The metadata is: Vintage- 8/19/17,Resolution-1:24,000-scale data, Coordinate System- GCS_North_American 1983, andDatum- NAD83.  We began our analysis byreprojecting everything into WGS_1984_Web_Mercator_Auxiliary_Sphere.  We then clipped both the NHD data and NTDdata to the extent of our image.  On ourhydrography data, we had to do a -10m buffer, 10MBufferInside, to get a lakewith 10m around the edge removed, and then we created a 10m buffer on the -10mbuffer layer to get the shoreline created, Shorelinebuffer.  What also was done before any other analysiswas that aquatic vegetation was digitized from the Tullytown image file.  In this digitization step, you could clearlysee water lilies as well as submerged aquatic vegetation, which were bothdigitized, creating a new shapefile called Food, and calculating area in squaremeters and hectares.  The roads layer wasalso buffered 100m, creating a new layer called RoadBuffer.

  Next came the critical intersects, beginningwith the food and shoreline layers, creating a layer that highlights where thefood is within 10m of the shoreline, Food_Shoreline_Intersect.  This layer was then intersected with the roadbuffered layer to get a high priority area close to the roads, calledHighFood_Intersect, again calculating area in square meters and hectares.  From this layer, we digitized a fence, unlessthe area was sticking into the water as an edge, because the birds could belimited in their food access.  This finallayer was known as the High Risk Fence, with us calculating length, in metersfor our cost analysis, in meters.  Wecreated another fence from our Food layer and our Road layer.  This layer was called Food_Road_Intersect,and we calculated area in square meters and hectares, creating a layer withfood close to roads, but not necessarily on the shoreline.  From this intersected layer, we againdigitized a fence, naming it Medium Risk Fence, again calculating length, inmeters, for our cost analysis, in meters.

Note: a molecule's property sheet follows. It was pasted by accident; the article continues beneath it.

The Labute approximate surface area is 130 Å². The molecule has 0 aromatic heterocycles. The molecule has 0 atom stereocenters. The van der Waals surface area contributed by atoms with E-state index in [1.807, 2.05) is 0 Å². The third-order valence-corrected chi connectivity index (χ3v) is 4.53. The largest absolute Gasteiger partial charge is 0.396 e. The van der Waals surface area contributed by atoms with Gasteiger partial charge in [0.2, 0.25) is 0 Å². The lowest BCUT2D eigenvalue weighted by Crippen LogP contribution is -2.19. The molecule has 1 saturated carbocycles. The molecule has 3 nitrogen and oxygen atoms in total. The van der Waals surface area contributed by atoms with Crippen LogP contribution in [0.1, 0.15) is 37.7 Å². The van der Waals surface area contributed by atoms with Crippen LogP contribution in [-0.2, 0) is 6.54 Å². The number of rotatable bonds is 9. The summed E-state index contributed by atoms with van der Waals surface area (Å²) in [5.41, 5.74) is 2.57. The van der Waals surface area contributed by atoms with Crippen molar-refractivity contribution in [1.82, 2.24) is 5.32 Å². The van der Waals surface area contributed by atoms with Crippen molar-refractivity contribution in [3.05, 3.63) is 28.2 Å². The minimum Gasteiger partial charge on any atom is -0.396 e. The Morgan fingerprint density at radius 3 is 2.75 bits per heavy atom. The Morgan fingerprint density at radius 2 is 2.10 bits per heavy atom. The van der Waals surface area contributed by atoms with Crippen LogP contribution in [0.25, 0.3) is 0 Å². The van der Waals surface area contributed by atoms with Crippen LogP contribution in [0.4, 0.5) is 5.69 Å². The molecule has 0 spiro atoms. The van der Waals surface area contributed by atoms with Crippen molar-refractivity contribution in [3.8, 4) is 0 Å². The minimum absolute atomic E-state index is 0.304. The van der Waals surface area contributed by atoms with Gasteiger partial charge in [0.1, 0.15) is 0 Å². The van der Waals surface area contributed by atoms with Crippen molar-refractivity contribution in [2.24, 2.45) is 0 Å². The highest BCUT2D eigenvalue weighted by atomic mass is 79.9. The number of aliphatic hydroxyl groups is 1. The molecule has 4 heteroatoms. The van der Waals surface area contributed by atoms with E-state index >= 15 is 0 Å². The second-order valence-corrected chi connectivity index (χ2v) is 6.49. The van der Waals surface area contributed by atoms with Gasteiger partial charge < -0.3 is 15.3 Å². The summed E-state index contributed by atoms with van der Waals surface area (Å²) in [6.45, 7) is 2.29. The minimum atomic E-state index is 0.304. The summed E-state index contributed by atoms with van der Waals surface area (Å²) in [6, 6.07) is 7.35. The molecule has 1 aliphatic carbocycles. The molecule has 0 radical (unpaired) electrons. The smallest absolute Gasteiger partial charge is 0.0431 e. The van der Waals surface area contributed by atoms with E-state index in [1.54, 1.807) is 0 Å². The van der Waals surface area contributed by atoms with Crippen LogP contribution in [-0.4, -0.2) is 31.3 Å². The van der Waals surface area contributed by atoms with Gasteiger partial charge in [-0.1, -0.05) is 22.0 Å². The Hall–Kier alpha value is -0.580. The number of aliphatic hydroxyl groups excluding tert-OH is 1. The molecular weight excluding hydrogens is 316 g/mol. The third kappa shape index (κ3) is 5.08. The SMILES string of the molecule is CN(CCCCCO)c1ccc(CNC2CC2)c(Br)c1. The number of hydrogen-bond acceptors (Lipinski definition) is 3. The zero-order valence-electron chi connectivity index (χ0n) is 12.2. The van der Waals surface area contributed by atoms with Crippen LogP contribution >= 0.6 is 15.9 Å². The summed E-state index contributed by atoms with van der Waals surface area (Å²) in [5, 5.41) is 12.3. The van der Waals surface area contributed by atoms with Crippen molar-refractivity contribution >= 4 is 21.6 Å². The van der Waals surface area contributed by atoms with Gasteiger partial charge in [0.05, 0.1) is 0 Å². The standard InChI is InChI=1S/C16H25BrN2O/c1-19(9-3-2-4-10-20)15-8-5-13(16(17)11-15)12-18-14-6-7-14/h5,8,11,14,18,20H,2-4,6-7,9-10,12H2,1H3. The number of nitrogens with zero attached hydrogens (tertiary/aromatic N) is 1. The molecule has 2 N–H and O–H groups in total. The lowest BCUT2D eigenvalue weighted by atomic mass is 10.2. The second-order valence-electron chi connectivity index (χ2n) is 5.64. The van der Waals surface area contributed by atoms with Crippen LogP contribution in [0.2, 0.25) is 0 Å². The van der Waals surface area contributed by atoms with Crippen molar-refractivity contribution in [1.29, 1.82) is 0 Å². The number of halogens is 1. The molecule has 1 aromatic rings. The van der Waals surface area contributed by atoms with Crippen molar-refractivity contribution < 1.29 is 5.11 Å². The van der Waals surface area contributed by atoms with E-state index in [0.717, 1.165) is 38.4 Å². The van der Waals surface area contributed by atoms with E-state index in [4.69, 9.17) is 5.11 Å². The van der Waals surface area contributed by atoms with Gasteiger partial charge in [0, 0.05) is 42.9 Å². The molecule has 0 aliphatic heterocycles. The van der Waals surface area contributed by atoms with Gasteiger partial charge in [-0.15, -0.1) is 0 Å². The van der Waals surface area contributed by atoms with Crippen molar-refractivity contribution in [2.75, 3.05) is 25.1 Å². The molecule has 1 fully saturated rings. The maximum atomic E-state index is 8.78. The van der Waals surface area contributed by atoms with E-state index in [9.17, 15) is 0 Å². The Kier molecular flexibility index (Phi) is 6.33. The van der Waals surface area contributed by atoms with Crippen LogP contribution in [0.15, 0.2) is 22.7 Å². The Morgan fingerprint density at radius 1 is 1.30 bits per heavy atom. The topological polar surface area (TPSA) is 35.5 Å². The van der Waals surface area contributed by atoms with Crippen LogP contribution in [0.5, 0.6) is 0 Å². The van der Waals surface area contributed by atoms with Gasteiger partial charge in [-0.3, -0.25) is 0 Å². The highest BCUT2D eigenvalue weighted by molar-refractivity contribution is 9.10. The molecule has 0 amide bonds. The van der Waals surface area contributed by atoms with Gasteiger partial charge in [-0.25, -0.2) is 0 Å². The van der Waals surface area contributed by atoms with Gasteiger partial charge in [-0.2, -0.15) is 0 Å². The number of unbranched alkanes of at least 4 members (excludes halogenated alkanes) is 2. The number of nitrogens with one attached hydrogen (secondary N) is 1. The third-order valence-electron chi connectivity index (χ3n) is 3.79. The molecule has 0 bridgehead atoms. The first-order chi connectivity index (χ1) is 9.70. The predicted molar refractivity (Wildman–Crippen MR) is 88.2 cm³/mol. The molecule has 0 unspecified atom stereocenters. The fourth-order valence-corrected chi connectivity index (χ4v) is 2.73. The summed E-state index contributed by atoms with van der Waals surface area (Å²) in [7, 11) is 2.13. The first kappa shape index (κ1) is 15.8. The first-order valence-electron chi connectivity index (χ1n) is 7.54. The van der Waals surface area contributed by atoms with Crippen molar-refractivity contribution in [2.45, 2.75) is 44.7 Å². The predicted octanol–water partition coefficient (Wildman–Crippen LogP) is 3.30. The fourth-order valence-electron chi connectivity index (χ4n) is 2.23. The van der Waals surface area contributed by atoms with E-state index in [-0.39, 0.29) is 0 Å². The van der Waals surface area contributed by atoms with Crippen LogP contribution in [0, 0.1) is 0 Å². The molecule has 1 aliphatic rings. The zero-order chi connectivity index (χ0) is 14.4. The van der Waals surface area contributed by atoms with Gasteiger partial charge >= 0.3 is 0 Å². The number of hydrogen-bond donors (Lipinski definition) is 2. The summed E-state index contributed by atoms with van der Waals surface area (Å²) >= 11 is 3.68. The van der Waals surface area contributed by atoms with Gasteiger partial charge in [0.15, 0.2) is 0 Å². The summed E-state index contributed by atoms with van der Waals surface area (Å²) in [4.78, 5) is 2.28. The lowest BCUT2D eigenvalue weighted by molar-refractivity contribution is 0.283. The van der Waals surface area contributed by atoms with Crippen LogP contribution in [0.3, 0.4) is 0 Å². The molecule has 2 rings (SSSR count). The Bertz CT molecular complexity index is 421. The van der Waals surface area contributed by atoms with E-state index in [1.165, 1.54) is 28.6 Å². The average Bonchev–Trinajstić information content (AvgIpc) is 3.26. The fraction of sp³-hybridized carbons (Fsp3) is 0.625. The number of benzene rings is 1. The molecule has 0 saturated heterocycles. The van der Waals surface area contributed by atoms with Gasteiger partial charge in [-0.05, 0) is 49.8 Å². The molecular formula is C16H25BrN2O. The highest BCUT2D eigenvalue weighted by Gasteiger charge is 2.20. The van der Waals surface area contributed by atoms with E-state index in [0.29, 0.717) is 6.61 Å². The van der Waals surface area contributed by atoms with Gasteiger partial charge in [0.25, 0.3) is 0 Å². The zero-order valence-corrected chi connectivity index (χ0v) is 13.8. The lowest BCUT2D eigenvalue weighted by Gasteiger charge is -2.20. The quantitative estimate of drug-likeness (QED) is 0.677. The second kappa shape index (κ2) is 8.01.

Results:            Ourresults can be seen in Table 1, as well as our final map, where it highlightsthat there is a smaller area of food that is both near roads and shorelines,when compared compared to the food just near the roads.  We also provided a cost to two types offences, Medium Risk and High Risk, based on their location to both the Food nearthe Roads layers, or MediumFood_Intersect, and the HighFood_Intersect.  This data can be seen in Table 2, with theHigh Risk Fence being smaller and costing less, with the cost for both fencesbeing associated with the Critterfence 700 fence.Discussion:            Basedon our analysis of where waterfowl feed and their proximity to roads, we have providedthe town of Tullytown, and Waste Management, as they are the primary trafficissue, two fences that can be constructed to protect these waterfowl from beinghit by vehicles.  Due to the high volumeof traffic this area sees, we believe these fences, while birds may fly overthem, will help reduce mortality from vehicle strikes in these areas due to thenature of the birds not walking up the shoreline to rest.

  We also believe this model, or one similar toit, can be fitted to any other areas of interest in determining where wildlifecan be protected from vehicle strikes, whether it be waterfowl or otheranimals, using data on their optimal habitat. This analysis provides not only the locations, but also the costassociated with erecting these fences to protect the waterfowl, and thus givesthe town and company enough information to decide where these fences might beoptimally constructed.